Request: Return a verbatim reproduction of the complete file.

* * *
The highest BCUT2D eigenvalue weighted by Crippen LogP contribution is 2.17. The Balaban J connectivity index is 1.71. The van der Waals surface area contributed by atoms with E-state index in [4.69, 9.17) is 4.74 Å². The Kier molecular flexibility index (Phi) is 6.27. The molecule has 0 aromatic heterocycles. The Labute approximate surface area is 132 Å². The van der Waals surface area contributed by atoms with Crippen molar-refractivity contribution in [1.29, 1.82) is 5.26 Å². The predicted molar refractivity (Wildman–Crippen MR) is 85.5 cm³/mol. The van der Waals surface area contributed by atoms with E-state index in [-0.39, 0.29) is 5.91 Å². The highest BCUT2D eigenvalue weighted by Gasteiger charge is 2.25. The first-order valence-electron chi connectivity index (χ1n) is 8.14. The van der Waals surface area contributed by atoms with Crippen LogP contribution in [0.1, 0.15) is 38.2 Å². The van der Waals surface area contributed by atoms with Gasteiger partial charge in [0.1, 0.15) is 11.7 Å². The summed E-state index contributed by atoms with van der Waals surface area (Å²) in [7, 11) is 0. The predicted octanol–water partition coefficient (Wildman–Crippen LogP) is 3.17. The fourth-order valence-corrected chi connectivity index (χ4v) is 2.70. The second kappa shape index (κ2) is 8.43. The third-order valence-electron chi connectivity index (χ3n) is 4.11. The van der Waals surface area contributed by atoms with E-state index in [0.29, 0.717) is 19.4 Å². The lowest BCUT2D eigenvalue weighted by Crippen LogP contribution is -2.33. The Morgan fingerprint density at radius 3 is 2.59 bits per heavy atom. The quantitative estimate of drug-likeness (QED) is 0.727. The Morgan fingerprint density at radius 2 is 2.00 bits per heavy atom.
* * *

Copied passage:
The highest BCUT2D eigenvalue weighted by Crippen LogP contribution is 2.17. The Balaban J connectivity index is 1.71. The van der Waals surface area contributed by atoms with E-state index in [4.69, 9.17) is 4.74 Å². The Kier molecular flexibility index (Phi) is 6.27. The molecule has 0 aromatic heterocycles. The Labute approximate surface area is 132 Å². The van der Waals surface area contributed by atoms with Crippen molar-refractivity contribution in [1.29, 1.82) is 5.26 Å². The predicted molar refractivity (Wildman–Crippen MR) is 85.5 cm³/mol. The van der Waals surface area contributed by atoms with E-state index in [-0.39, 0.29) is 5.91 Å². The highest BCUT2D eigenvalue weighted by Gasteiger charge is 2.25. The first-order valence-electron chi connectivity index (χ1n) is 8.14. The van der Waals surface area contributed by atoms with Crippen LogP contribution in [0.1, 0.15) is 38.2 Å². The van der Waals surface area contributed by atoms with Gasteiger partial charge in [0.1, 0.15) is 11.7 Å². The summed E-state index contributed by atoms with van der Waals surface area (Å²) in [7, 11) is 0. The predicted octanol–water partition coefficient (Wildman–Crippen LogP) is 3.17. The fourth-order valence-corrected chi connectivity index (χ4v) is 2.70. The second kappa shape index (κ2) is 8.43. The third-order valence-electron chi connectivity index (χ3n) is 4.11. The van der Waals surface area contributed by atoms with E-state index in [0.29, 0.717) is 19.4 Å². The lowest BCUT2D eigenvalue weighted by Crippen LogP contribution is -2.33. The Morgan fingerprint density at radius 3 is 2.59 bits per heavy atom. The quantitative estimate of drug-likeness (QED) is 0.727. The Morgan fingerprint density at radius 2 is 2.00 bits per heavy atom.